Monkeypox resources and recommendations for our care providers
This communication applies to the Commercial and Medicare Advantage programs from Anthem Blue Cross and Blue Shield (Anthem).
We are carefully monitoring the recent outbreak of monkeypox infections in the U.S. and are working to support our members and our network care providers with information to help you respond appropriately in the context of your patient population.
The best source of up-to-date information is at the Centers for Disease Control and Prevention which has a dedicated monkeypox page for healthcare professionals.
In addition to resources for care providers, the CDC has developed educational materials for the public, available for free download online.
Frequently asked questions (FAQs)
Who can become infected?
With this recent outbreak, monkeypox has spread through close, intimate contact with someone who has monkeypox. Many cases initially occurred in men who have sex with men. However, anyone can get monkeypox.
How dangerous is the disease?
Monkeypox virus belongs to poxvirus family and infection is rarely fatal. Patients whose immune system is compromised are most at risk for severe disease, along with children younger than 8 years old, pregnant and breastfeeding people, and people with a history of atopic dermatitis or other active skin conditions.
What are monkeypox symptoms?
Patients often have a characteristic rash (well-circumscribed, firm, or hard macules evolving to vesicles or pustules) on a single site on the body. Patients may also present with a fever and muscle aches. The rash may start in the genital and perianal areas. The lesions are painful when they initially emerge, but can become itchy as they heal, and then go away after two to four weeks. Symptoms can be similar or occur at the same time as sexually transmitted infections.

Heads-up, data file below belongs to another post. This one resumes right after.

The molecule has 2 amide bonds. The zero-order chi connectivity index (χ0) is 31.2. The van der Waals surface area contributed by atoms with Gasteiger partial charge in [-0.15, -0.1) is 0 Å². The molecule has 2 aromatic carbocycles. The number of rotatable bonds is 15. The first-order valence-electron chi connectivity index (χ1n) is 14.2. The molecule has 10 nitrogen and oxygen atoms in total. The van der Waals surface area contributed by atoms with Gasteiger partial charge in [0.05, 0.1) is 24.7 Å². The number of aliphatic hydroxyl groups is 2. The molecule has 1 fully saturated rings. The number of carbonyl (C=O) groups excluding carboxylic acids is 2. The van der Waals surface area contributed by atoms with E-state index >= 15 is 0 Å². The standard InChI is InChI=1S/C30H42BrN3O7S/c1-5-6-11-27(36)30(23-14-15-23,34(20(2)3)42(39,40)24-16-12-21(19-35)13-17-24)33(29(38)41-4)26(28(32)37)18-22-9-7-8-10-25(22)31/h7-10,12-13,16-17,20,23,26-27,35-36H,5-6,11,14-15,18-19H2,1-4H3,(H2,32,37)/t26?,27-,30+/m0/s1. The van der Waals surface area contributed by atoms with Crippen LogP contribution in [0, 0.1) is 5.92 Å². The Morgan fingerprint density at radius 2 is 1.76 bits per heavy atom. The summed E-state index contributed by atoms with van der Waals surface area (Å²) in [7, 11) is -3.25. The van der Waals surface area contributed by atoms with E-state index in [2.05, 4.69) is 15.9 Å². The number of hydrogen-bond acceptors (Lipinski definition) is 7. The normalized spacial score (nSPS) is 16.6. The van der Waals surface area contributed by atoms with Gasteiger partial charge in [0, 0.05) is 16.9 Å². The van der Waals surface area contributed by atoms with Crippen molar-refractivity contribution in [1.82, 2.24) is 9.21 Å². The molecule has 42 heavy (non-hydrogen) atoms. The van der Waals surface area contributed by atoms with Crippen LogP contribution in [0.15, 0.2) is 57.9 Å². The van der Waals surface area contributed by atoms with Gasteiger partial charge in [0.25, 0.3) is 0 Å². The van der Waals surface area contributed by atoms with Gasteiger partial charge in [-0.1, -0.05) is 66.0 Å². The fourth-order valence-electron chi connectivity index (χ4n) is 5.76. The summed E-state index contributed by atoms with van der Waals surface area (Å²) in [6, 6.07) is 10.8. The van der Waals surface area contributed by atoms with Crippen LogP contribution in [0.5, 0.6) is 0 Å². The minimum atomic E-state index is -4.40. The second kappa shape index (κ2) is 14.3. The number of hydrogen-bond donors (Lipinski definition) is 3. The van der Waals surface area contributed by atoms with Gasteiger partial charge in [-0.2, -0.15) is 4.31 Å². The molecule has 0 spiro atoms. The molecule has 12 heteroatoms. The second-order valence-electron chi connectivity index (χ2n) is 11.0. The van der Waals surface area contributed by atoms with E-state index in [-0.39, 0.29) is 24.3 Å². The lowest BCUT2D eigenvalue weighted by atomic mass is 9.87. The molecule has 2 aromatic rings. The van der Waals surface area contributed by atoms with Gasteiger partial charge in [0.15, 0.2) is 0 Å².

How does monkeypox spread?
Monkeypox does not spread easily between people without close contact. Person-to-person transmission is possible by skin-to-skin contact with body fluids or monkeypox sores, or respiratory droplets during prolonged face-to-face contact, and less likely through contaminated items such as bedding, clothing, or towels. Patients are contagious until the scabs heal and are replaced by new skin.
Is there a monkeypox vaccine?
Yes, although at the time of this writing, availability is limited. Smallpox and monkeypox vaccines are effective at protecting people against monkeypox when given before exposure to monkeypox, and vaccination after a monkeypox exposure may help prevent the disease or make it less severe. You can access the CDC’s vaccination updates online.
How can monkeypox be treated?
There are no treatments specifically for monkeypox virus infections. However, antiviral drugs and vaccines developed to protect against smallpox may be used to prevent and treat monkeypox virus infections.
Do I need to report a case of suspected monkeypox?
Yes. Contact your state health department if you have a patient with monkeypox. They can help with testing and exposure precautions.
What are the behavioral health impacts of monkeypox?
Studies reporting psychiatric symptoms have indicated that the presence of anxiety, depression, or low mood is common among hospitalized patients with monkeypox infection. Care providers can help by listening with compassion, understanding underlying behavioral health concerns that may be heightened during isolation, and refer patients to the appropriate level of support following a monkeypox diagnosis.
September 2022 Anthem Provider News - Missouri